JAKARTA - Australia's new Prime Minister Tony Abbott begins a visit to Indonesia Monday for talks on his tough refugee policies as his government came under fire for its handling of a deadly asylum boat accident.
He will hold talks with President Susilo Bambang Yudhoyono in Jakarta at the start of the two-day visit, having chosen the Indonesian capital for his first overseas trip as he seeks to bolster ties with Asia.
But the visit comes amid rising tensions after his hardline policies aimed at stopping a flood of asylum-seeker boats that depart from Indonesia for Australia sparked anger in Jakarta.
Abbott, who took power several weeks ago, campaigned on a "stop the boats" policy and has put into place a military-led operation known as Sovereign Borders, which involves turning boats around when it is safe to do so.
He sought to play down tensions ahead of the visit and focus on other issues, such as trade, but the sinking of an asylum-seeker boat off Indonesia Friday with the loss of at least 28 lives has kept boatpeople in sharp focus.
The accident off the main island of Java was the first fatal sinking since Abbott took power, and his government has been forced to defend its actions after survivors claimed that their calls for help to Australia went unheeded.
Survivors of the accident, which also left many missing, told journalists that they sent their GPS coordinates to Australian rescuers to assist them - but no one came to their aid.
Australian Finance Minister Mathias Cormann stressed on Sunday that the area where the accident occurred was "under Indonesian jurisdiction" and insisted Australia provided "all appropriate assistance".
Hundreds have died in fatal sinkings in recent years, as huge numbers continue to board rickety, wooden boats in Indonesia to try and make the treacherous sea crossing to Australia.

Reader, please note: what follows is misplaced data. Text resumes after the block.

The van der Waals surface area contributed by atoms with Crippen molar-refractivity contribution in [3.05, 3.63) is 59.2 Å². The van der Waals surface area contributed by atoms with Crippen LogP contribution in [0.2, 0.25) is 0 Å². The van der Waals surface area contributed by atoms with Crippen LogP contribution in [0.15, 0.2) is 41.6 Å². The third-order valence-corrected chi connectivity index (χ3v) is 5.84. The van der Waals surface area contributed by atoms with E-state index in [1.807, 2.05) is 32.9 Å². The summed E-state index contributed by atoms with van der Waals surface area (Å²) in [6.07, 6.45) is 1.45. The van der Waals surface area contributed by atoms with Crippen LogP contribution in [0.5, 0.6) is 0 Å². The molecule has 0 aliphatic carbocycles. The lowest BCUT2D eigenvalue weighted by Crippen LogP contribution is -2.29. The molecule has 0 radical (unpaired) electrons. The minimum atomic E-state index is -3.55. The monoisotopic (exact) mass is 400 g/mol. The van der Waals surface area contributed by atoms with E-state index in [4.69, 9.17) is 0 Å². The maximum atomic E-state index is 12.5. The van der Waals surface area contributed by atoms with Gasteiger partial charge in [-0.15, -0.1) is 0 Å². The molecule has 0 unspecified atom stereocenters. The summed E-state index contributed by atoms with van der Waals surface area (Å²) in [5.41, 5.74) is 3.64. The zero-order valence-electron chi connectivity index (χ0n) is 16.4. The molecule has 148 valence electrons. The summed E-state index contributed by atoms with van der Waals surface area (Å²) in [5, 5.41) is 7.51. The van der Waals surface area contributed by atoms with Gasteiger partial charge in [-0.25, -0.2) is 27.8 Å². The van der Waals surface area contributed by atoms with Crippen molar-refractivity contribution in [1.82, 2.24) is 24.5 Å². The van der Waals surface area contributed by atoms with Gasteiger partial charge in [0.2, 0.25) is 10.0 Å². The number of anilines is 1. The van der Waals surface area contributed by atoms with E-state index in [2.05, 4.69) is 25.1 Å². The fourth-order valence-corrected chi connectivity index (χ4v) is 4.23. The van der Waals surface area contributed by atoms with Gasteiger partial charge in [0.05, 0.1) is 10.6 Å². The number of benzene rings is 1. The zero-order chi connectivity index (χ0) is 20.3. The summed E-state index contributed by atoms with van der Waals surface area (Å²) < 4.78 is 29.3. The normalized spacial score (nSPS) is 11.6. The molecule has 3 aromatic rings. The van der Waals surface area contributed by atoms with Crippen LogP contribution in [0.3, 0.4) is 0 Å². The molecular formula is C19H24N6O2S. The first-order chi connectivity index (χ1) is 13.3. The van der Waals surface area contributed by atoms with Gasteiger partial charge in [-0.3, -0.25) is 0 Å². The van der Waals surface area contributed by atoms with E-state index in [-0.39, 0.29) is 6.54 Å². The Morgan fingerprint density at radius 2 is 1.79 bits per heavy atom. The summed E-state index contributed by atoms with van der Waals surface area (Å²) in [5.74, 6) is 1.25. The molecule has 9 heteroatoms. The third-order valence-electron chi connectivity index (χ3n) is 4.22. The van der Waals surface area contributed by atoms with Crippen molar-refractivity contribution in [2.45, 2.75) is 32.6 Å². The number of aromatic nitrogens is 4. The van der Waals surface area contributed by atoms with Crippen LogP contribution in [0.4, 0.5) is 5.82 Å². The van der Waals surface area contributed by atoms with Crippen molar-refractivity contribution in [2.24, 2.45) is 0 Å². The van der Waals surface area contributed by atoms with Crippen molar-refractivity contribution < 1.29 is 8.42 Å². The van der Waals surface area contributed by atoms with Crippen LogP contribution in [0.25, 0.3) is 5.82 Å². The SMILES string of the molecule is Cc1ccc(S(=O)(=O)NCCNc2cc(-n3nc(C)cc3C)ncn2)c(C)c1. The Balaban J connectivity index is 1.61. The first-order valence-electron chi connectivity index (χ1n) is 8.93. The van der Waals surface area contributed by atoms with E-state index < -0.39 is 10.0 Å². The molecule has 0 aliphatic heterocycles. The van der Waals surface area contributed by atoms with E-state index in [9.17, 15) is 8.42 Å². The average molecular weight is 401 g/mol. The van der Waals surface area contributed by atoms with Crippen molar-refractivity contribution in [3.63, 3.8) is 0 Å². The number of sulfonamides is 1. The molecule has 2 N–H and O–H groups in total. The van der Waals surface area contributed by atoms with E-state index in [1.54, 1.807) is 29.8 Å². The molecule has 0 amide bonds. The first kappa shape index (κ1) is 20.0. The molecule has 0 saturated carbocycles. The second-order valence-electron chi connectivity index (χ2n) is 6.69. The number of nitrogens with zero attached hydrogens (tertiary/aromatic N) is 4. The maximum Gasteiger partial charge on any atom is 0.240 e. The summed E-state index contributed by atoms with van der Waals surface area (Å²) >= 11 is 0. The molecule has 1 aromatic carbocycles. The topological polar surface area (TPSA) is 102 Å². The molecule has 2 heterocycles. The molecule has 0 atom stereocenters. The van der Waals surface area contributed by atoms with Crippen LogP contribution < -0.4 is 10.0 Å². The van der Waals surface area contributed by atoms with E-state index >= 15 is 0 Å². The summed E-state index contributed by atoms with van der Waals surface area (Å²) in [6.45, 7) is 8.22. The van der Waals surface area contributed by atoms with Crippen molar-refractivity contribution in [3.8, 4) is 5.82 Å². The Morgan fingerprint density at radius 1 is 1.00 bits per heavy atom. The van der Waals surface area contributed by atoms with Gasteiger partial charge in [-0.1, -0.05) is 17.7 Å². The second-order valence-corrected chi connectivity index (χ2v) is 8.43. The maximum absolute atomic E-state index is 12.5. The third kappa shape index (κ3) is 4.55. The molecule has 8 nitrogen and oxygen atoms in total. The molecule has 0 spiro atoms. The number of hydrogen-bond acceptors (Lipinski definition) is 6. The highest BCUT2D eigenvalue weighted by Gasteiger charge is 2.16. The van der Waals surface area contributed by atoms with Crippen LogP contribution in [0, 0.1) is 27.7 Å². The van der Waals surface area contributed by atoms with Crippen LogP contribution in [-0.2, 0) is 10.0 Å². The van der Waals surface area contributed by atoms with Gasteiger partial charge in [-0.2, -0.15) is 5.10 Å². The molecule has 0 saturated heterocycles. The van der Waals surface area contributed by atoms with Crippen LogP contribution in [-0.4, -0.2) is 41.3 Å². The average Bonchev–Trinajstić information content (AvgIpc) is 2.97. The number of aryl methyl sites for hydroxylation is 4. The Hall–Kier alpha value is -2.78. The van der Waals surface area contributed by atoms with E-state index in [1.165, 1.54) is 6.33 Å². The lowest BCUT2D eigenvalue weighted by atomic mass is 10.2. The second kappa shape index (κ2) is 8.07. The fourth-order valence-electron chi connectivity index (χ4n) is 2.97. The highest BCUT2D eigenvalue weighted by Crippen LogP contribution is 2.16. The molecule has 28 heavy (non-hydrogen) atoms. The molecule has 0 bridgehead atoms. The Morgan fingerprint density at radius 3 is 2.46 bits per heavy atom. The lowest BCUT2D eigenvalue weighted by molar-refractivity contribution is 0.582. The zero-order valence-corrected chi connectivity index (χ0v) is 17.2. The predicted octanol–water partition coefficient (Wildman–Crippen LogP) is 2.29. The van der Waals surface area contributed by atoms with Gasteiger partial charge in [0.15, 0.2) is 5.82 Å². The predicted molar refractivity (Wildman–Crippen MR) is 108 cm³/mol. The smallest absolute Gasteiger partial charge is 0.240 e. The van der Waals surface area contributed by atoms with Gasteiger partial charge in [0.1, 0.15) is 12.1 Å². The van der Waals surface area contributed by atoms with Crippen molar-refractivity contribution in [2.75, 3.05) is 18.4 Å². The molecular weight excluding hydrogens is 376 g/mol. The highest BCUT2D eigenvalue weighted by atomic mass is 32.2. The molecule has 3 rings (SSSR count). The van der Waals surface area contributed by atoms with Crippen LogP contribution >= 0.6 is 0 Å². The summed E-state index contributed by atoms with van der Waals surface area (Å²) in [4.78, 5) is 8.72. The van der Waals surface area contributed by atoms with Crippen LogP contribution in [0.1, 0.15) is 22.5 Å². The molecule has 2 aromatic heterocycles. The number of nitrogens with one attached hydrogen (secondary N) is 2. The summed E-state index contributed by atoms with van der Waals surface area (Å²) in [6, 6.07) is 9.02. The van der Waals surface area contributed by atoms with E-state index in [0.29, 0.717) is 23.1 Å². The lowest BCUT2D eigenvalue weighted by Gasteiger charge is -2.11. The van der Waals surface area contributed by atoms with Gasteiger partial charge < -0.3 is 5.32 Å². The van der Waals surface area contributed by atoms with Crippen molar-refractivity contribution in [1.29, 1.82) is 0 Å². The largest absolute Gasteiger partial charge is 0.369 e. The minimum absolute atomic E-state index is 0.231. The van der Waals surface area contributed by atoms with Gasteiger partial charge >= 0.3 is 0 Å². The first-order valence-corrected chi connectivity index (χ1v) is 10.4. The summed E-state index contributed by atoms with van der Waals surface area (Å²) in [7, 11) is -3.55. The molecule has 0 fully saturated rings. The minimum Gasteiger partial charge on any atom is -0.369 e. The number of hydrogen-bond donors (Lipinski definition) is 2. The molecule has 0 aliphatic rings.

The issue is hugely sensitive in Australia where public anger is growing at the continued influx of boatpeople and it was a key battleground at this month's elections.
But while Abbott's policies helped propel him to power, they have already strained the traditionally strong relationship between Indonesia and Australia, with Jakarta suggesting the measures could infringe its sovereignty.
During a meeting with his Australian counterpart Julie Bishop in New York last week, Indonesian Foreign Minister Marty Natalegawa said the measure could put cooperation on asylum-seekers at risk.
However, ahead of the visit Abbott dismissed the idea his policies could jeopardise the relationship with Indonesia and insisted his government was "determined to ensure that Australia's foreign policy is focused on our region".
"It is my hope that this visit establishes a convention for all future incoming prime ministers to make Jakarta their first port of call overseas." He decided to visit Indonesia first instead of more traditional Australian allies, such as the United States or Britain.
Abbott, who will address a breakfast meeting of business leaders and lay a wreath at the Kalibata Heroes Cemetery during his visit, will be accompanied by a 20-member business delegation and is keen to bolster trade ties.